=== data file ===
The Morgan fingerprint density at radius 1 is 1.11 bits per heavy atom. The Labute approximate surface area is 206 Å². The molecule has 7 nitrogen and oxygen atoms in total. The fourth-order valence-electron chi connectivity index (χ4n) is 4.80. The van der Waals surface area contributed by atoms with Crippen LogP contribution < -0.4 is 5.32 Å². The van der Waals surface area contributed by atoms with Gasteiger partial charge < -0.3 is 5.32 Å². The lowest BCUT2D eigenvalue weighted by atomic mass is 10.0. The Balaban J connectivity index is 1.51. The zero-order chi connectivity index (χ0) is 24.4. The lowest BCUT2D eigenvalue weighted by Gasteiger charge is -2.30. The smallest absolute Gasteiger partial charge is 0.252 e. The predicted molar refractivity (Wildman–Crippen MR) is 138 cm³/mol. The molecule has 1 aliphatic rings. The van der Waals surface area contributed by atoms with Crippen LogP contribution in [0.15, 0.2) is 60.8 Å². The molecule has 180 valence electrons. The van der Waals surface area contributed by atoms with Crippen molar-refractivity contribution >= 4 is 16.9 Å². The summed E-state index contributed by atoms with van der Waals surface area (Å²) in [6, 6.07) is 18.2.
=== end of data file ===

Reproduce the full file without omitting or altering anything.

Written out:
The Morgan fingerprint density at radius 1 is 1.11 bits per heavy atom. The Labute approximate surface area is 206 Å². The molecule has 7 nitrogen and oxygen atoms in total. The fourth-order valence-electron chi connectivity index (χ4n) is 4.80. The van der Waals surface area contributed by atoms with Crippen LogP contribution < -0.4 is 5.32 Å². The van der Waals surface area contributed by atoms with Gasteiger partial charge < -0.3 is 5.32 Å². The lowest BCUT2D eigenvalue weighted by atomic mass is 10.0. The Balaban J connectivity index is 1.51. The zero-order chi connectivity index (χ0) is 24.4. The lowest BCUT2D eigenvalue weighted by Gasteiger charge is -2.30. The smallest absolute Gasteiger partial charge is 0.252 e. The predicted molar refractivity (Wildman–Crippen MR) is 138 cm³/mol. The molecule has 1 aliphatic rings. The van der Waals surface area contributed by atoms with Crippen LogP contribution in [0.15, 0.2) is 60.8 Å². The molecule has 180 valence electrons. The van der Waals surface area contributed by atoms with Crippen molar-refractivity contribution >= 4 is 16.9 Å². The summed E-state index contributed by atoms with van der Waals surface area (Å²) in [6, 6.07) is 18.2.